Many thanks to all of you who participated in the first Southern Regional NJ History Day competition held at Kean on March 27. It was such a success--we organized the judging of exhibitions, performances, and documentaries that day, with websites and papers done in advance. There were 392 registered junior and senior high students and their teachers, family, and friends, who by the time of the eagerly awaited awards ceremony had swelled to almost 800 visitors! More than 600 people visited the library that day, and several hundred took the trolley to Liberty Hall. Provost Lender and President Farahi were so impressed. Great going, all of you who took part. Plan to participate next year!
And thank you also for attending the "Where in the World" Symposium held April 7 and 8 to launch our new world history course, HIST 1062, which fulfills the GE history requirement along with HIST 1000. To help spread the word, on Thursday night we had a terrific lecture by "Mr. World History," Dr. Jerry Bentley, who came from the University of Hawaii to share his ideas about "Where and Why is World History" followed by a panel of those who have piloted the course: Dr. Klein, Dr. Regal, Dr. Hyde, and Dr. Gronewold. Then on Friday, we were wowed by Douglas Pritchard's computer graphics that showed how the project he directs in Scotland "digitally documents" historic sites in Scotland (like Rosslyn Chapel) and others around the world. He was followed by other speakers during the day: Bill Schroh and Susan Garino of Liberty Hall about the Kean family's international connections, Dr. Paul Mattingly of the Elizabeth Historical Society on Elizabeth and the world, and Dr. G herself talking about how to use local history, like Singer Sewing Machine in Elizabeth which spread over the whole world, to get a birds' eye view of global history and forces that act on it. Lots of good discussion--and food, of course. Thanks to all.
Congratulations to Christina Santoro who received the 2011 Martin A. Siegel Award for
The Omega Alpha Chapter of Phi Alpha Theta, the national history honor society, inducted 90 new members this year at two receptions.
Students at Kean University in Union were inducted on April 14, 2011 in a ceremony that included
On Tuesday, April 26 in the STEM Building and Wendesday, April 27 in Kean Hall, members of the Kean University faculty will present their research. Representing the Department of History this year are Dr. Spaulding, Dr. Mercantini, Dr. Hyde, and Dr. Klein. See the schedule below for details.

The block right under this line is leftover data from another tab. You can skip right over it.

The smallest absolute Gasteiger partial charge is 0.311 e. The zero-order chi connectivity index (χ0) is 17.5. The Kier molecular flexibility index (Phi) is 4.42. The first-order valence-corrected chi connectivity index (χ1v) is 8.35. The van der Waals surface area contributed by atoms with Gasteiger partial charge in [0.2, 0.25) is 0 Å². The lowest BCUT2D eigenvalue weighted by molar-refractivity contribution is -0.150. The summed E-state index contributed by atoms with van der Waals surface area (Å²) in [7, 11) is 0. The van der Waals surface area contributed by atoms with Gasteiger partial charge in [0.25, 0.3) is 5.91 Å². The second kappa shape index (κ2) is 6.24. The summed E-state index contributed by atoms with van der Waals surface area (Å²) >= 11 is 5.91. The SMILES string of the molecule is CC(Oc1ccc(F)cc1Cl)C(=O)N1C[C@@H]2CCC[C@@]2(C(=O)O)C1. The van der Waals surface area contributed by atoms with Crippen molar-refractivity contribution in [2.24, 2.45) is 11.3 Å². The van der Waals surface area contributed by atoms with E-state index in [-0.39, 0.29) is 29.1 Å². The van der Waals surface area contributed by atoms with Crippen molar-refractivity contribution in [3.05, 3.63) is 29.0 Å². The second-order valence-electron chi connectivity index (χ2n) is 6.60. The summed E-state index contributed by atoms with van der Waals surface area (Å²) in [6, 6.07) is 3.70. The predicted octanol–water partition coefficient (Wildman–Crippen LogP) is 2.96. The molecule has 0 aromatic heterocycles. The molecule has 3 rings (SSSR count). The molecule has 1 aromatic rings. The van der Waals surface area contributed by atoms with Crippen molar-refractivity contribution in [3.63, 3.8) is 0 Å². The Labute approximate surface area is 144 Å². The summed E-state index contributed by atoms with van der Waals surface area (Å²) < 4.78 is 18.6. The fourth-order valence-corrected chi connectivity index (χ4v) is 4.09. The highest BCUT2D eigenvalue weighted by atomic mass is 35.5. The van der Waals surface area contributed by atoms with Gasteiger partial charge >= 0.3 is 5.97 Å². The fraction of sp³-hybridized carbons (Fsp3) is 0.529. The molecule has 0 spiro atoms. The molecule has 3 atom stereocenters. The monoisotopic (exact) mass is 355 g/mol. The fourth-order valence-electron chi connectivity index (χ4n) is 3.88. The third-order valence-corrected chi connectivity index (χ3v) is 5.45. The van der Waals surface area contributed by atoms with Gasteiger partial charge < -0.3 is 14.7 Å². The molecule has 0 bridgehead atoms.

Tuesday, April 26:
A Nubian Quattrocento?
Dr. Jay Spaulding
8:00 - 8:30 a.m., STEM, Room 401
Of Monarchical Climates and Republican Soil: Gardens and Botany in the Eighteenth-Century Atlantic World of William Livingston
12:30 - 1:00 p.m., STEM, Lecture Hall
Using the Liberty Hall garden of Governor William Livingston as a case study, this paper explores the reciprocal trans-Atlantic trade in plants and trees in the eighteenth century.
New Jersey in the New Nation: Key Themes in the Papers of Susan Livingston Kean Niemciewicz
1:15 - 1:45 p.m., STEM, Lecture Hall
This presentation will use selected documents from the Papers of Susan Livingston Kean Niemciewicz to explore important themes in the history of New Jersey from 1788 to 1830. Themes to be examined will include: the persistence of slavery, economic development, gender roles in the early republic and a discussion of a distinct political culture which began to emerge during this period.
Wendesday, April 27
Come see what Kean University History students have done as Interns. Learn more about Liberty Hall, Ellis Island and other internship locations. Scheduled for Tuesday May 3 at 3PM in the Liberty Hall Wagon Shed.
The April 26 meeting of the Kean University Historical Society will be devoted to a discussion of women in recent American history. In 1961, President John F. Kennedy created a Presidential Commission on the status of women. Chaired by Eleanor Roosevelt until her death, the commission eventually produced a report of its findings, available by clicking here. No similar committee was convened until President Obama created the White House Council of Women and Girls. In March 2011, the Council released a similar report entitled "Women in America: Indicators of Social and Economic Well-Being," available by clicking here. Explore the two reports, compare, contrast, and come discuss them at the KUHS meeting, Tuesday, April 26, 3:15 PM in Townsend 117. All are welcome!
The history department will now offer its own sections of the required GE 2023 Research Methods course. To be taught in Fall 2011 by Dr. Mercantini and Dr. Perkiss, these sections (07 and 08) are open only to history majors and will provide an introduction into the methods of historical research and writing. Having completed this course, you will possess a stronger foundation in historical approaches and be better prepared for upper-level history courses and especially senior seminar. Register for GE 2023 Section 07 or 08.